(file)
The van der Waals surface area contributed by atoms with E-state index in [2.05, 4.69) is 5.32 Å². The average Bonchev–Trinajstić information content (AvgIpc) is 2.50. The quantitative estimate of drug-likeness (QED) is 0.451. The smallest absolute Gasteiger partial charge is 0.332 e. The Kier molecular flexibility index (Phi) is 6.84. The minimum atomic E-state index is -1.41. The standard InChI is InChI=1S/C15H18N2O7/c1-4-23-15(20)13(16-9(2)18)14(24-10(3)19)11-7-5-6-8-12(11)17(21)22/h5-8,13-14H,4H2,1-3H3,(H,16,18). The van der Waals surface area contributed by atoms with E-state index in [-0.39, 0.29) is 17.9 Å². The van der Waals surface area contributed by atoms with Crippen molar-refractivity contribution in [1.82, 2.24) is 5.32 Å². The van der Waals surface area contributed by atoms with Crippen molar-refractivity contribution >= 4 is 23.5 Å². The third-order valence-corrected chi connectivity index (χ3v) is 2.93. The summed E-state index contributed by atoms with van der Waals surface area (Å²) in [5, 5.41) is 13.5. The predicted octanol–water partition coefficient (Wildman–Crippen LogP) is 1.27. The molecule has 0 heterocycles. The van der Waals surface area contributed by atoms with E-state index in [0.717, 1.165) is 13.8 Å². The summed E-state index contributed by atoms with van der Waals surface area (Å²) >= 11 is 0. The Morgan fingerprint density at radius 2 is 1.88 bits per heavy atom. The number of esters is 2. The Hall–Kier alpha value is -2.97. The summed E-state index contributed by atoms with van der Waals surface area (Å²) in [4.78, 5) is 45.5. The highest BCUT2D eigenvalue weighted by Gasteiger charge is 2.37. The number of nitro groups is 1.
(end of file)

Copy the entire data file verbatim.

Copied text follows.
The van der Waals surface area contributed by atoms with E-state index in [2.05, 4.69) is 5.32 Å². The average Bonchev–Trinajstić information content (AvgIpc) is 2.50. The quantitative estimate of drug-likeness (QED) is 0.451. The smallest absolute Gasteiger partial charge is 0.332 e. The Kier molecular flexibility index (Phi) is 6.84. The minimum atomic E-state index is -1.41. The standard InChI is InChI=1S/C15H18N2O7/c1-4-23-15(20)13(16-9(2)18)14(24-10(3)19)11-7-5-6-8-12(11)17(21)22/h5-8,13-14H,4H2,1-3H3,(H,16,18). The van der Waals surface area contributed by atoms with E-state index in [-0.39, 0.29) is 17.9 Å². The van der Waals surface area contributed by atoms with Crippen molar-refractivity contribution in [1.82, 2.24) is 5.32 Å². The van der Waals surface area contributed by atoms with Crippen molar-refractivity contribution >= 4 is 23.5 Å². The third-order valence-corrected chi connectivity index (χ3v) is 2.93. The summed E-state index contributed by atoms with van der Waals surface area (Å²) in [5, 5.41) is 13.5. The predicted octanol–water partition coefficient (Wildman–Crippen LogP) is 1.27. The molecule has 0 heterocycles. The van der Waals surface area contributed by atoms with E-state index in [0.717, 1.165) is 13.8 Å². The summed E-state index contributed by atoms with van der Waals surface area (Å²) >= 11 is 0. The Morgan fingerprint density at radius 2 is 1.88 bits per heavy atom. The number of esters is 2. The Hall–Kier alpha value is -2.97. The summed E-state index contributed by atoms with van der Waals surface area (Å²) in [4.78, 5) is 45.5. The highest BCUT2D eigenvalue weighted by Gasteiger charge is 2.37. The number of nitro groups is 1.